Starting Presumptive Eligibility in Your Hospital

Section Highlights

Using Presumptive Eligibility in Your Hospital

If your hospital participates in Medicaid, it is qualified to make presumptive eligibility determinations using the new statutory authority. Outpatient clinics operated by your hospital are also permitted to make PE determinations if the hospital itself is permitted. Your state does not need to expand Medicaid coverage in order for your hospital to make presumptive eligibility determinations. Your hospital can make presumptive eligibility determinations for any individual who is income-eligible for Medicaid based on your state’s Medicaid income eligibility guidelines.

How to Start Making Presumptive Eligibility Determinations

1. Review your state Medicaid agency’s policies and procedures on presumptive eligibility, if any exist.

2. Contact your state Medicaid agency to discuss and/or develop policies. Use the SPA template to guide the conversation.

3. Create an initial plan that ensures your hospital will follow those policies and procedures.

4. Notify the state Medicaid agency that your hospital intends to make presumptive eligibility determinations and agrees to make those determinations consistent with state policies and procedures. CMS has created a template to inform Medicaid agencies of hospitals’ intent, butsSome states have already created their own forms for hospitals. See: State-Specific HPE Policies for information about which forms are used in each state.

5. Agree to state terms and conditions on hospital presumptive eligibility and take any training required by the state. CMS has developed a template memorandum of understanding that states may use as a basis for their agreements with hospitals, but some states have created their own.

6. Roll out the new PE option in your hospital.

    • Establish a timeline for implementation.
    • Develop materials for hospital staff, such as training resources or instructions for working with patients.
    • If the state is not requiring training, train staff on presumptive eligibility, the basics of the Affordable Care Act, how eligibility determinations will work, and how this affects the work the hospital does (e.g., how other hospital programs, such as financial assistance, are affected). Many states have created training materials for hospitals and may require hospital staff to take the training (See: State-Specific HPE Policies), but it may be beneficial to augment the state training with additional hospital-specific training. This will ensure that staff understand the PE application process. Some states will use online applications, while others will use paper applications, and it is important to fully understand the process.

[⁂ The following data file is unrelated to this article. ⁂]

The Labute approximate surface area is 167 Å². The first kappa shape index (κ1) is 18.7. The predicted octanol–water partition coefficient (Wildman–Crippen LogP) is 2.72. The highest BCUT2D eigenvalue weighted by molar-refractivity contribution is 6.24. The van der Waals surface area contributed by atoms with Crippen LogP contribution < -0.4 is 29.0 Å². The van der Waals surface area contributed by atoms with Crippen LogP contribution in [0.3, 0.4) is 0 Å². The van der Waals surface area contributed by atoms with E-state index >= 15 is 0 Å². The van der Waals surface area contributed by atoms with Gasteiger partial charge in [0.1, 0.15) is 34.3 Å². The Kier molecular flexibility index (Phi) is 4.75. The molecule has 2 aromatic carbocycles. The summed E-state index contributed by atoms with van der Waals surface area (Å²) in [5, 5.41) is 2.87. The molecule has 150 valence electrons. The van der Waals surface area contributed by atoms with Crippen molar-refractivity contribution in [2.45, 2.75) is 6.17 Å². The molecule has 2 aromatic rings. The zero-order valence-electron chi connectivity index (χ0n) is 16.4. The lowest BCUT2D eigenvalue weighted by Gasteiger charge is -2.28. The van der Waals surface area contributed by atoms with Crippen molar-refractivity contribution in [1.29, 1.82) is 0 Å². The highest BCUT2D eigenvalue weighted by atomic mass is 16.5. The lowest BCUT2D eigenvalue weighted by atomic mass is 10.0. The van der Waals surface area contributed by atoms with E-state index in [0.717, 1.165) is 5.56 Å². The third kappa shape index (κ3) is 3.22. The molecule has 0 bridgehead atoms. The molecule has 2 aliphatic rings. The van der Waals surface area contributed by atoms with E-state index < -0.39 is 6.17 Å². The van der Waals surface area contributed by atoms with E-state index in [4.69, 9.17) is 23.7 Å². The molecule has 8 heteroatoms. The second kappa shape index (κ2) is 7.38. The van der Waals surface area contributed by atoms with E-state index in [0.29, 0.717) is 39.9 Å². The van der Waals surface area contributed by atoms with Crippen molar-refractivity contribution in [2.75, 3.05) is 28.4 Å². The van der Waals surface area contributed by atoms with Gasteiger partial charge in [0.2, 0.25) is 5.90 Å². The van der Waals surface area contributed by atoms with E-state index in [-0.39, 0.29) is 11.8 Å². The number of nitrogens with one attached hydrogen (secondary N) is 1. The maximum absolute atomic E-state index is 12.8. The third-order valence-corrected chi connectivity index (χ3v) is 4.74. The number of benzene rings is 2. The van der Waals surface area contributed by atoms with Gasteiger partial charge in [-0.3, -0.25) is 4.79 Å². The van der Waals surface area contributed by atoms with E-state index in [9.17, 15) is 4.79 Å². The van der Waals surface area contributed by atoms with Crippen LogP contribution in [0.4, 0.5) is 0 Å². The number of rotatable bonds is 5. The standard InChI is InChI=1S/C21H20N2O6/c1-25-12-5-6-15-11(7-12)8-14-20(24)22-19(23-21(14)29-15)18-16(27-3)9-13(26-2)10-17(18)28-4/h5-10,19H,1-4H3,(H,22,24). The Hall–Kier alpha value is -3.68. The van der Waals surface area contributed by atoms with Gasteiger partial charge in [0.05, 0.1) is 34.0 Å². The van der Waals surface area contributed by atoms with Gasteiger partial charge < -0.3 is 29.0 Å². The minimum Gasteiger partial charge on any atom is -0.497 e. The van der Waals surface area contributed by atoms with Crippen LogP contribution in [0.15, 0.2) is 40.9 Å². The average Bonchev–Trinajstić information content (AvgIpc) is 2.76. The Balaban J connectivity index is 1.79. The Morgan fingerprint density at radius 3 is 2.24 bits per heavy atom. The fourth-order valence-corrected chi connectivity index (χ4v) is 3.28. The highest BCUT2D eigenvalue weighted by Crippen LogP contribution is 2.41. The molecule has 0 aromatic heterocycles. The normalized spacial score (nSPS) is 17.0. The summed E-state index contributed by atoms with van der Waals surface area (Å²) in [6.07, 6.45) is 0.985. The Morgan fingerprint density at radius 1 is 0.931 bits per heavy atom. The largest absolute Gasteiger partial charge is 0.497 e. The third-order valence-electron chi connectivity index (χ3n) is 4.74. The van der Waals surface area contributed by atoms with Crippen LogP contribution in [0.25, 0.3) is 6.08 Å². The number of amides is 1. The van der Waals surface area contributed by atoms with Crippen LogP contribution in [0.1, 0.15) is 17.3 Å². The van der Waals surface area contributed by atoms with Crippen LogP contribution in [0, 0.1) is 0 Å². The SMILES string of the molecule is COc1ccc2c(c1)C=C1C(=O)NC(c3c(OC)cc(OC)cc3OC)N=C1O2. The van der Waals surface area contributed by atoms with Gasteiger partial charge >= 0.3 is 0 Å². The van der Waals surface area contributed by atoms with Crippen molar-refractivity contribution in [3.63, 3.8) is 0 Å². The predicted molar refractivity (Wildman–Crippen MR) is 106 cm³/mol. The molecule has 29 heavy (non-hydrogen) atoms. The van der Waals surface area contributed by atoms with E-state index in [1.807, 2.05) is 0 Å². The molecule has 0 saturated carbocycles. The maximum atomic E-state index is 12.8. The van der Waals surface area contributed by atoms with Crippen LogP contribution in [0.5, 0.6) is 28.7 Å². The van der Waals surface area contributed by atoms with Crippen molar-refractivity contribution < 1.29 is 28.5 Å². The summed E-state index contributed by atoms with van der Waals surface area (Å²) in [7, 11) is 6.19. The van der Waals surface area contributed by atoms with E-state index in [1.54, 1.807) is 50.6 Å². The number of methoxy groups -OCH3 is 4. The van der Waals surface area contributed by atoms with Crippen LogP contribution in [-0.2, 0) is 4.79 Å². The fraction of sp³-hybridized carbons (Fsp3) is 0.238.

• Identify and partner with enrollment assisters in your community, such as navigators, in-person assisters, certified application counselors, Medicaid eligibility workers, etc., who can help patients complete the full application process and enroll in ongoing coverage. Enroll America, through our Get Covered America campaign, has created a locator tool that identifies local assisters by ZIP code. This tool can help hospitals identify assisters in specific communities that may be able to help consumers needing assistance with the full application. If your hospital is interested in assisting consumers enroll in ongoing coverage by becoming a Certified Application Counselor (CAC) organization, our CAC Organization Toolkit provides information about the program, explains how to become a CAC organization, and identifies promising practices from successful CAC organizations.
    • Develop metrics to measure progress (see Tracking Performance below). While not all states require this, it can be a helpful tool to evaluate your hospital’s program.

Tip → It may be beneficial to work with other hospitals in your state when working to implement your presumptive eligibility in your hospital. Some of these hospitals may already be using hospital PE and may be able to help your hospital better understand the policies and processes.

Tracking Performance

It is important, and may be required by the state, for hospitals participating in the new presumptive eligibility program to develop metrics to track performance. Below is a list of possible topics your hospital may want to track:

  • The number of people that receive presumptive eligibility determinations
  • How many of those people complete a full application
    • Who is assisting those individuals fill out their applications?
    • Is the hospital referring these individuals to assisters or doing this internally?
    • What is the time frame between a PE determination and a full application being submitted?
  • The number of people that are ultimately found eligible for Medicaid
  • The costs and charges associated with delivering care for individuals during their temporary presumptive eligibility period
  • The number of PE determinations made in outpatient clinics and inpatient clinics
  • The number of PE individuals who receive follow-up care from the hospital

Tip → Create a working group to monitor these metrics and develop other metrics that your hospital will find useful to track.

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